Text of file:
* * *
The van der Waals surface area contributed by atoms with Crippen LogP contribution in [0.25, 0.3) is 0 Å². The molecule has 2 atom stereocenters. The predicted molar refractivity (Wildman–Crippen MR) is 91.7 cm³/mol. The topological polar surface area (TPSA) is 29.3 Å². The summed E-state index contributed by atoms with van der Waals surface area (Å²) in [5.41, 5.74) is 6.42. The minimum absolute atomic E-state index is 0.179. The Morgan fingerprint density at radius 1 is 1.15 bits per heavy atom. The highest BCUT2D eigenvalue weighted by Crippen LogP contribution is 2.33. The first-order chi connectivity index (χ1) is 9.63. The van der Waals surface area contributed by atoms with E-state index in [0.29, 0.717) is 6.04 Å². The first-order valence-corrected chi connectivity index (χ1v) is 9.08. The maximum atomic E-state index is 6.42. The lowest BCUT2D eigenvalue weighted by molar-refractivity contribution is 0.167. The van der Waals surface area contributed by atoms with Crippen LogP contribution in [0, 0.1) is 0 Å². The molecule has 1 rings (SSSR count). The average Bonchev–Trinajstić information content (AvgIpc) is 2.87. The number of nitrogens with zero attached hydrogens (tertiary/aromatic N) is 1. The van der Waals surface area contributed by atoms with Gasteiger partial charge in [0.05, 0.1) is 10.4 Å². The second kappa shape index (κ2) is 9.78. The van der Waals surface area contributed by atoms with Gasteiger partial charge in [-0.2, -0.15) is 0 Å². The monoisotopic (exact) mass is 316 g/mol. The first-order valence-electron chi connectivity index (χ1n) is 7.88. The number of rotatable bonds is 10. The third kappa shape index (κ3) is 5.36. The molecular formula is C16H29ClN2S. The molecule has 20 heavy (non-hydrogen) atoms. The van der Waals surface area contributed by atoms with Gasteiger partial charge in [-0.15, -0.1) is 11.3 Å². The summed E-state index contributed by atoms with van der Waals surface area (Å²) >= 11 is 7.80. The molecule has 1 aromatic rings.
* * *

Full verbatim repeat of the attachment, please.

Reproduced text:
The van der Waals surface area contributed by atoms with Crippen LogP contribution in [0.25, 0.3) is 0 Å². The molecule has 2 atom stereocenters. The predicted molar refractivity (Wildman–Crippen MR) is 91.7 cm³/mol. The topological polar surface area (TPSA) is 29.3 Å². The summed E-state index contributed by atoms with van der Waals surface area (Å²) in [5.41, 5.74) is 6.42. The minimum absolute atomic E-state index is 0.179. The Morgan fingerprint density at radius 1 is 1.15 bits per heavy atom. The highest BCUT2D eigenvalue weighted by Crippen LogP contribution is 2.33. The first-order chi connectivity index (χ1) is 9.63. The van der Waals surface area contributed by atoms with E-state index in [0.29, 0.717) is 6.04 Å². The first-order valence-corrected chi connectivity index (χ1v) is 9.08. The maximum atomic E-state index is 6.42. The lowest BCUT2D eigenvalue weighted by molar-refractivity contribution is 0.167. The van der Waals surface area contributed by atoms with Crippen LogP contribution in [0, 0.1) is 0 Å². The molecule has 1 rings (SSSR count). The average Bonchev–Trinajstić information content (AvgIpc) is 2.87. The number of nitrogens with zero attached hydrogens (tertiary/aromatic N) is 1. The van der Waals surface area contributed by atoms with Gasteiger partial charge in [0.05, 0.1) is 10.4 Å². The second kappa shape index (κ2) is 9.78. The van der Waals surface area contributed by atoms with Gasteiger partial charge in [-0.2, -0.15) is 0 Å². The monoisotopic (exact) mass is 316 g/mol. The first-order valence-electron chi connectivity index (χ1n) is 7.88. The number of rotatable bonds is 10. The third kappa shape index (κ3) is 5.36. The molecular formula is C16H29ClN2S. The molecule has 20 heavy (non-hydrogen) atoms. The van der Waals surface area contributed by atoms with Gasteiger partial charge in [-0.15, -0.1) is 11.3 Å². The summed E-state index contributed by atoms with van der Waals surface area (Å²) >= 11 is 7.80. The molecule has 1 aromatic rings.